, Head and Brain had similar dispositions. They saw patients with mental and nervous diseases and were both interested in mental phenomena. Both treated famous patients; Head, Neurologists.indb 59 06/01/2014 15:56:38 60  The neurologists Virginia Woolf; Brain, Winston Churchill. Each had research interests in aphasia as well as diseases of the peripheral nerves. Likewise, they both possessed interests in medical politics, as evidenced by their editorship of Brain. Head’s inclinations admittedly took him more towards research into the function of the nervous system

in The neurologists
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gain some insight into why it has become a costly personal, political and economic problem today. The health of nurses was an issue that was always taken seriously at the case study hospitals but each institution approached the problem differently and responses showed much variation over time. There were good reasons for this but the failure to adopt a coherent and consistent policy worked to the detriment of nurses’ health. This difficulty, noticeable at all three hospitals, helps explain the ambiguous treatment of occupational health within wider histories of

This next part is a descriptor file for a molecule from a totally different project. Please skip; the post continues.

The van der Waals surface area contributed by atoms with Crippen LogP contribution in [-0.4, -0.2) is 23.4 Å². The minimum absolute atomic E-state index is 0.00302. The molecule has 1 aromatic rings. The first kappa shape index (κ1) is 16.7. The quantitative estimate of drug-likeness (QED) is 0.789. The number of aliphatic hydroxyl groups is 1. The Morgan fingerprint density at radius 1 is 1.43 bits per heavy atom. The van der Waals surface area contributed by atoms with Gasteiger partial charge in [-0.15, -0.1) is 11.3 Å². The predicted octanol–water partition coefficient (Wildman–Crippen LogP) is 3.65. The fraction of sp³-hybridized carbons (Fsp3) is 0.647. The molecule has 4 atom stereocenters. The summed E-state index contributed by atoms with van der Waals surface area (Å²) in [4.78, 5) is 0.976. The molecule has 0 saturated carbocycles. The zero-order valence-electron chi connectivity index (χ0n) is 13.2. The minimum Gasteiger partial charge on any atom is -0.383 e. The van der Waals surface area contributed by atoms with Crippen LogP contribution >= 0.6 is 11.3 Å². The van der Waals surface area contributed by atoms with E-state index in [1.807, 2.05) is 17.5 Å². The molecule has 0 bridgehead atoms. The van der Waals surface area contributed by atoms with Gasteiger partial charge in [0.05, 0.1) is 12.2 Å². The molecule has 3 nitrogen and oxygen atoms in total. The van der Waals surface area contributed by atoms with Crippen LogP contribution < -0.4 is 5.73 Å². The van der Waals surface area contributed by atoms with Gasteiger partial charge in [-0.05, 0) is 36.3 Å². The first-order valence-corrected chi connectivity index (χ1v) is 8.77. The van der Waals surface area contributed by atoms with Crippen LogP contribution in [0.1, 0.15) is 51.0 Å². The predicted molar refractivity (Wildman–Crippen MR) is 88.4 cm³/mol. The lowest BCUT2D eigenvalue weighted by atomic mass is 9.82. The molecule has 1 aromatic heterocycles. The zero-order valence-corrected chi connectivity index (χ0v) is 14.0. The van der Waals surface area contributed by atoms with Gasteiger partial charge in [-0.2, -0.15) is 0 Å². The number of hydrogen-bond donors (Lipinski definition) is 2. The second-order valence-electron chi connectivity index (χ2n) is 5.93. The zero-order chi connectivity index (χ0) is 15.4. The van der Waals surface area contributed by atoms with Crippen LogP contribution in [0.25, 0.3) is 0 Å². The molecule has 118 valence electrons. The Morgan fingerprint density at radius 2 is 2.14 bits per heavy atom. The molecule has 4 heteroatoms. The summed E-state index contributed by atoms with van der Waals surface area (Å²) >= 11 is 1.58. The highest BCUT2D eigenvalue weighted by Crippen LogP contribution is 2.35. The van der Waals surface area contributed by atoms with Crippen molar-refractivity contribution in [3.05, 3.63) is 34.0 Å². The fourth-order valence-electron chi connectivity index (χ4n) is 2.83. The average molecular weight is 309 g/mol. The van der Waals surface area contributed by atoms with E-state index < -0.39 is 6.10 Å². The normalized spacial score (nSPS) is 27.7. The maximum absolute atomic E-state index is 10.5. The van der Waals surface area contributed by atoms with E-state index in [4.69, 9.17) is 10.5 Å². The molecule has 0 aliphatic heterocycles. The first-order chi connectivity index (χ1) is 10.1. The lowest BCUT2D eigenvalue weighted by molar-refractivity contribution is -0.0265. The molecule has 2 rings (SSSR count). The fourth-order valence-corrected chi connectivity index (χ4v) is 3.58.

in Who cared for the carers?
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Politeness, sociability and the culture of medico-gentility

charitable project for the city’s wealthier citizens or as inmates for the workhouse in Marygate. Politically, York was administered by a corporation whose structures remained virtually unchanged from the twelfth century to the Municipal Corporations Act of 1835.19 Composed of the Lord Mayor, twelve Aldermen, the Sheriffs and the Common Council, the corporation was, in effect, a closed shop, a self-perpetuating oligarchy drawn from the city’s mercantile elite. 16 Performing medicine Despite this, the corporation provided a key focus for a more popular engagement with

in Performing medicine